Posted on November 16, 2017
Just about everyone loves Halloween—there’s plenty going on from trick-or-treating to all kinds of costume parties, and of course, there’s the candy. Scary creatures and haunted houses are to be expected, but no one should have to deal with spooky ingredients in their foods and beverages!
It can be a challenge for your clients to recognize and avoid unhealthy ingredients in the foods they buy, especially when they appear in seemingly healthy options. It’s reasonable to assume that a food advertised as “natural,” “healthy” or even “organic” is good for you. Unfortunately, that’s not always true.
We all need to check the ingredient labels on food packages each time we buy it. Food manufacturers often change ingredients and may not note the change on the package. If product labels claim things like, “Now lower in fat” or “Improved,” or variations of similar wording, these phrases are signs to check the ingredients. When food producers lower the fat content, for example, they typically add more salt, sugar, and/or additives.
Parents should be aware of ingredients that sound like a chemical experiment or that are represented by acronyms. For example, preservatives such as TBHQ (tertiary butylhydroquinone) can cause nausea and vomiting; BHT/BHA (butylated hydroxyanisole, butylated hydroxytoluene) are possible carcinogens; polysorbates can suppress the immune system; and potassium sorbate can cause allergic reactions and DNA damage.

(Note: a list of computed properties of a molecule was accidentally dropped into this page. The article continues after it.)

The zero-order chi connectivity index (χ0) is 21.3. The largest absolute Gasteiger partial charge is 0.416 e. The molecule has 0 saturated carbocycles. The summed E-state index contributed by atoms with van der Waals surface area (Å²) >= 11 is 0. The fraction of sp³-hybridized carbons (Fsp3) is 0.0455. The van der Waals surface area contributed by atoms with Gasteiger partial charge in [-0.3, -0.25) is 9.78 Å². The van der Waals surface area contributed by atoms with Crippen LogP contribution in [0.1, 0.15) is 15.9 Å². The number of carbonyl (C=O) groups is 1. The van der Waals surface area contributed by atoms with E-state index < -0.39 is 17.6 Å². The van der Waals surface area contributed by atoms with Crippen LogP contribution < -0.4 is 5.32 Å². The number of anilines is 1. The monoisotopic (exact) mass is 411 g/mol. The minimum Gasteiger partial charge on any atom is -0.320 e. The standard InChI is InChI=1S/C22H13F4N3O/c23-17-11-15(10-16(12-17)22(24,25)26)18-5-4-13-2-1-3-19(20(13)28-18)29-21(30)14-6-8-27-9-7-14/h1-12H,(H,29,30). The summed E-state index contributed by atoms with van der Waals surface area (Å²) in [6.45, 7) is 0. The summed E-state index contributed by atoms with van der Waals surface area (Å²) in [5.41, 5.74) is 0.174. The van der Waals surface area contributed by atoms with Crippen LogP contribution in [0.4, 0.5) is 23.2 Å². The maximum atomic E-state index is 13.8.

Artificial flavors, colors, and sweeteners often are part of so-called healthy foods, such as nutrition bars, whole-grain cereals, fruit juices, and frozen foods that claim to be good for you. Remember: the more processed the food, the more undesirable ingredients it likely has.
When it comes to Halloween treats, your clients can avoid spooky ingredients and try dozens of non-candy options that are great for parties and to please their little goblins at home. When preparing these or other treats, organic ingredients are preferred! Barbara’s has perfect healthy treat options that kids can make themselves, such as Snackimals Banana Roll Ups and Chocolate Peanut Butter Puff Balls. Alternatives to Halloween candy for trick-or-treaters include temporary tattoos, stickers, LED finger lights or glow sticks, or mini packages of raisins, dried fruit or pretzels.
Wishing everyone a safe, fun-filled and healthy Halloween!
Posted in Nutritionist Newsletters